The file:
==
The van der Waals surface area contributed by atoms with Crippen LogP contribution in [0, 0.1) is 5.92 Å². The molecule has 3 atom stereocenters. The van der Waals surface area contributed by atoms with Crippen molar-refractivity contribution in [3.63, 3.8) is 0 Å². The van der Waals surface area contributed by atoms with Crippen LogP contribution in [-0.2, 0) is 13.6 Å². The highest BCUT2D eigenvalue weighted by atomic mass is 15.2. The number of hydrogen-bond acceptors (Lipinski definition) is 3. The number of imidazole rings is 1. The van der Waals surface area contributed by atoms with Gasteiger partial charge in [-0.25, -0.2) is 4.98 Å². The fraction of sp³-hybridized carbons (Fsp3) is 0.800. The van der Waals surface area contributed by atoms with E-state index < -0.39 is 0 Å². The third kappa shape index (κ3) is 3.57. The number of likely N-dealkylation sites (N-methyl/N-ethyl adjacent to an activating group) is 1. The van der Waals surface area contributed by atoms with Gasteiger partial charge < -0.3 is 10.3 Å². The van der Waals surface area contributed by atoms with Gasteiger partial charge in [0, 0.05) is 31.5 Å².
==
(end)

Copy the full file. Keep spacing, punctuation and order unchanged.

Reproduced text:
The van der Waals surface area contributed by atoms with Crippen LogP contribution in [0, 0.1) is 5.92 Å². The molecule has 3 atom stereocenters. The van der Waals surface area contributed by atoms with Crippen molar-refractivity contribution in [3.63, 3.8) is 0 Å². The van der Waals surface area contributed by atoms with Crippen LogP contribution in [-0.2, 0) is 13.6 Å². The highest BCUT2D eigenvalue weighted by atomic mass is 15.2. The number of hydrogen-bond acceptors (Lipinski definition) is 3. The number of imidazole rings is 1. The van der Waals surface area contributed by atoms with Gasteiger partial charge in [-0.25, -0.2) is 4.98 Å². The fraction of sp³-hybridized carbons (Fsp3) is 0.800. The van der Waals surface area contributed by atoms with E-state index < -0.39 is 0 Å². The third kappa shape index (κ3) is 3.57. The number of likely N-dealkylation sites (N-methyl/N-ethyl adjacent to an activating group) is 1. The van der Waals surface area contributed by atoms with Gasteiger partial charge < -0.3 is 10.3 Å². The van der Waals surface area contributed by atoms with Gasteiger partial charge in [0, 0.05) is 31.5 Å².